Perhaps I am writing this out of frustration because I do not have the resources for it. Or perhaps I am writing this for my own interest, hoping someone like Bruce Wayne takes up the challenge and make all our jobs easier. Maybe some of us can get an offer to join this company. That’s wishful thinking I bet.

What would this company / set-up offer to banks? Hmmm where do we start.

Balancing Act

Compliance with the Investment Account Guidelines.

All Banks do not generally set up their operations to work like fund houses where you have fund managers running their investment desks. Neither are there an infrastructure to manage and monitor the fund or portfolio performance, nor having mechanisms to create mark-to-market valuations of the portfolio. Reading the Investment Account guidelines makes one think that the banking model itself has to change to a pure Mudharaba trading house. A dedicated fund house with ready systems supporting the investment requirements and offering their services to Islamic Banks will ease the burden at Banks to develop their own infrastructure.

Tawarruq Guidelines.

This can be a huge component of businesses in the near future. As BNM place more and more emphasis on the big 3 of Musyaraka, Mudharaba and Murabaha, more and more focus will be placed on building the long term infrastructure to support this. Warehousing infrastructure, including managing physical assets and commodities belonging to the Banks, will support the Murabaha envisioned by BNM. A re-vamp of the credit policies and a different approach to risks assessment will support Musyaraka. Mudharaba will encourage the Bank’s “entrepreneurial appetite”  as Banks take a more hands-on approach to investments. Ensuring a compliant structure and supporting the requirements of Sharia on sequencing, documentation, management of commodities, ownership transfers, usufruct and beneficial ownerships and valuation must be developed for the long run. A company which offers these services, or provides an IT platform for this, are something that can reduce the stress placed on the industry.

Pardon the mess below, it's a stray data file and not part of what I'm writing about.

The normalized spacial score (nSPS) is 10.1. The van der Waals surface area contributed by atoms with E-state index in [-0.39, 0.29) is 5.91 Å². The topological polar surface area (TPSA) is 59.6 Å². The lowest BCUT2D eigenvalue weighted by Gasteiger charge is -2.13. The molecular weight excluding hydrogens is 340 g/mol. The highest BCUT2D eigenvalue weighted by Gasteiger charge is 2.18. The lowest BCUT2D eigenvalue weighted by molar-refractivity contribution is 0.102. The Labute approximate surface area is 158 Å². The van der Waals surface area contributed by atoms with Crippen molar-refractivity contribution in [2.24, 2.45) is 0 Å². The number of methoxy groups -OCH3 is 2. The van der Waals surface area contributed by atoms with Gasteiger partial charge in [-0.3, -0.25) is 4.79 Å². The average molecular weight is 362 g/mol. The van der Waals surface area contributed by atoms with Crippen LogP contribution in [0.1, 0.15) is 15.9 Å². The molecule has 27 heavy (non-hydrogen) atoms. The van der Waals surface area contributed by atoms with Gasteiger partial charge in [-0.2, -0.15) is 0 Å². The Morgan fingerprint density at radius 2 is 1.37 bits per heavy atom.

Special Purpose Vehicles (SPVs).

There a easy lot of opportunities for SPVs to flourish in the Islamic banking market. To support the ownership issues, an SPV can be a useful conduit for the movement of assets which will then create the underlying transactions. Huge deals are done on SPVs. Complicated structures need them. This is a viable legal solution for across border deals. The only question is; what do we do with the SPVs once the transaction is done? Rent it out to another entity, I presume. Either way, SPVs are created for win-win situations for everybody.

The IFSA 2013 is like a large pool of compliance that needed development. There are many opportunities out there and with the coming of even more complicated regulations, Banks are always finding ways to meet the requirements set in the regulations. Some will be creative solutions, while others will address the fundamental requirements of the transaction. Whatever they may be, it will only provide possibilities where fortune smiles on the brave. Take that chance. Hopefully, you will succeed to make all our lives easier.